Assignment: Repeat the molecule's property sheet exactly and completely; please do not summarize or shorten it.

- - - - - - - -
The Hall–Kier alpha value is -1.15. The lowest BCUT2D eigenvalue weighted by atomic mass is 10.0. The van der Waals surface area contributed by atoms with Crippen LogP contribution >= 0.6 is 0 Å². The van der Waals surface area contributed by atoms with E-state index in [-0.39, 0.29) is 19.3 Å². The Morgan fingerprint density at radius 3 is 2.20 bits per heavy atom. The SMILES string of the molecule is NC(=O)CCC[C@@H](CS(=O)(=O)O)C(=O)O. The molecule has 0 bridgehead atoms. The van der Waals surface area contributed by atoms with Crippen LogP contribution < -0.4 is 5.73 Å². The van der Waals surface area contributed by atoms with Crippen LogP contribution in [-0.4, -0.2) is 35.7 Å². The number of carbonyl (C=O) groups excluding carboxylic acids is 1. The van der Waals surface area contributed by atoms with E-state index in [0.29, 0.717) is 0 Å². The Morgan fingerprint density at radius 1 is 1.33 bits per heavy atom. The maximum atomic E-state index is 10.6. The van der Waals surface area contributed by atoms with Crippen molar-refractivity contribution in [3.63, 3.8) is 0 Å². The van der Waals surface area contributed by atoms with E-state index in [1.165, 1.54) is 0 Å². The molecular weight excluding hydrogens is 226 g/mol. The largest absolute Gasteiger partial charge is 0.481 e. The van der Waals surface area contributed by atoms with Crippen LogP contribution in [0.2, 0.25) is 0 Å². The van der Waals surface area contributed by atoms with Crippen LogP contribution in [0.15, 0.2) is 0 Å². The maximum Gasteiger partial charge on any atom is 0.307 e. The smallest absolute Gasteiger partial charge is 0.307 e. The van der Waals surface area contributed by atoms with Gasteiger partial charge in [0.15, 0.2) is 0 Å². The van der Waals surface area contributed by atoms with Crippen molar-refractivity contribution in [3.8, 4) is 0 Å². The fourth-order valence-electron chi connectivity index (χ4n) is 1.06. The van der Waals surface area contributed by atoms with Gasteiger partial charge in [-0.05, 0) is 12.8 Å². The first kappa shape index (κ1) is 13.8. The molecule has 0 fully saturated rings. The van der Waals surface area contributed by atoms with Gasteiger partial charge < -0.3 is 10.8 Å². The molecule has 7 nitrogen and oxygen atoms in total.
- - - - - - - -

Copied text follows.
The Hall–Kier alpha value is -1.15. The lowest BCUT2D eigenvalue weighted by atomic mass is 10.0. The van der Waals surface area contributed by atoms with Crippen LogP contribution >= 0.6 is 0 Å². The van der Waals surface area contributed by atoms with E-state index in [-0.39, 0.29) is 19.3 Å². The Morgan fingerprint density at radius 3 is 2.20 bits per heavy atom. The SMILES string of the molecule is NC(=O)CCC[C@@H](CS(=O)(=O)O)C(=O)O. The molecule has 0 bridgehead atoms. The van der Waals surface area contributed by atoms with Crippen LogP contribution < -0.4 is 5.73 Å². The van der Waals surface area contributed by atoms with Crippen LogP contribution in [-0.4, -0.2) is 35.7 Å². The number of carbonyl (C=O) groups excluding carboxylic acids is 1. The van der Waals surface area contributed by atoms with E-state index in [0.29, 0.717) is 0 Å². The Morgan fingerprint density at radius 1 is 1.33 bits per heavy atom. The maximum atomic E-state index is 10.6. The van der Waals surface area contributed by atoms with Crippen molar-refractivity contribution in [3.63, 3.8) is 0 Å². The van der Waals surface area contributed by atoms with E-state index in [1.165, 1.54) is 0 Å². The molecular weight excluding hydrogens is 226 g/mol. The largest absolute Gasteiger partial charge is 0.481 e. The van der Waals surface area contributed by atoms with Crippen LogP contribution in [0.2, 0.25) is 0 Å². The van der Waals surface area contributed by atoms with Crippen LogP contribution in [0.15, 0.2) is 0 Å². The maximum Gasteiger partial charge on any atom is 0.307 e. The smallest absolute Gasteiger partial charge is 0.307 e. The van der Waals surface area contributed by atoms with Gasteiger partial charge in [0.15, 0.2) is 0 Å². The van der Waals surface area contributed by atoms with Crippen molar-refractivity contribution in [3.8, 4) is 0 Å². The fourth-order valence-electron chi connectivity index (χ4n) is 1.06. The van der Waals surface area contributed by atoms with Gasteiger partial charge in [-0.05, 0) is 12.8 Å². The first kappa shape index (κ1) is 13.8. The molecule has 0 fully saturated rings. The van der Waals surface area contributed by atoms with Gasteiger partial charge < -0.3 is 10.8 Å². The molecule has 7 nitrogen and oxygen atoms in total.